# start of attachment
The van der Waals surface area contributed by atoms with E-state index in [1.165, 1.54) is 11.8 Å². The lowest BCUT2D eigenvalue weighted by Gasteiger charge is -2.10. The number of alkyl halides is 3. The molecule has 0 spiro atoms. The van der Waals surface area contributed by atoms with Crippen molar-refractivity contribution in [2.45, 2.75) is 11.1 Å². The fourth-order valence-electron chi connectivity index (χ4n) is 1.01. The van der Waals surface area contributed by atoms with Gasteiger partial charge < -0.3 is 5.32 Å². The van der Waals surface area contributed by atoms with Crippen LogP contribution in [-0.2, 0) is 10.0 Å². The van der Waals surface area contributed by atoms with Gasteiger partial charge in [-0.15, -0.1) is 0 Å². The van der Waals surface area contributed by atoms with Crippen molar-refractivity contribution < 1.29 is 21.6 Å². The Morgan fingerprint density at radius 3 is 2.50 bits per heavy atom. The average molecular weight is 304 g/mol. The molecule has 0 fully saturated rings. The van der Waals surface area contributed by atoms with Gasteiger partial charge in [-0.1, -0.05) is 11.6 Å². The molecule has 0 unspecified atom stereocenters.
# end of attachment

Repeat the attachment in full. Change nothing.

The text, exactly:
The van der Waals surface area contributed by atoms with E-state index in [1.165, 1.54) is 11.8 Å². The lowest BCUT2D eigenvalue weighted by Gasteiger charge is -2.10. The number of alkyl halides is 3. The molecule has 0 spiro atoms. The van der Waals surface area contributed by atoms with Crippen molar-refractivity contribution in [2.45, 2.75) is 11.1 Å². The fourth-order valence-electron chi connectivity index (χ4n) is 1.01. The van der Waals surface area contributed by atoms with Gasteiger partial charge < -0.3 is 5.32 Å². The van der Waals surface area contributed by atoms with Crippen LogP contribution in [-0.2, 0) is 10.0 Å². The van der Waals surface area contributed by atoms with Gasteiger partial charge in [-0.15, -0.1) is 0 Å². The van der Waals surface area contributed by atoms with Crippen molar-refractivity contribution < 1.29 is 21.6 Å². The Morgan fingerprint density at radius 3 is 2.50 bits per heavy atom. The average molecular weight is 304 g/mol. The molecule has 0 fully saturated rings. The van der Waals surface area contributed by atoms with Gasteiger partial charge in [-0.1, -0.05) is 11.6 Å². The molecule has 0 unspecified atom stereocenters.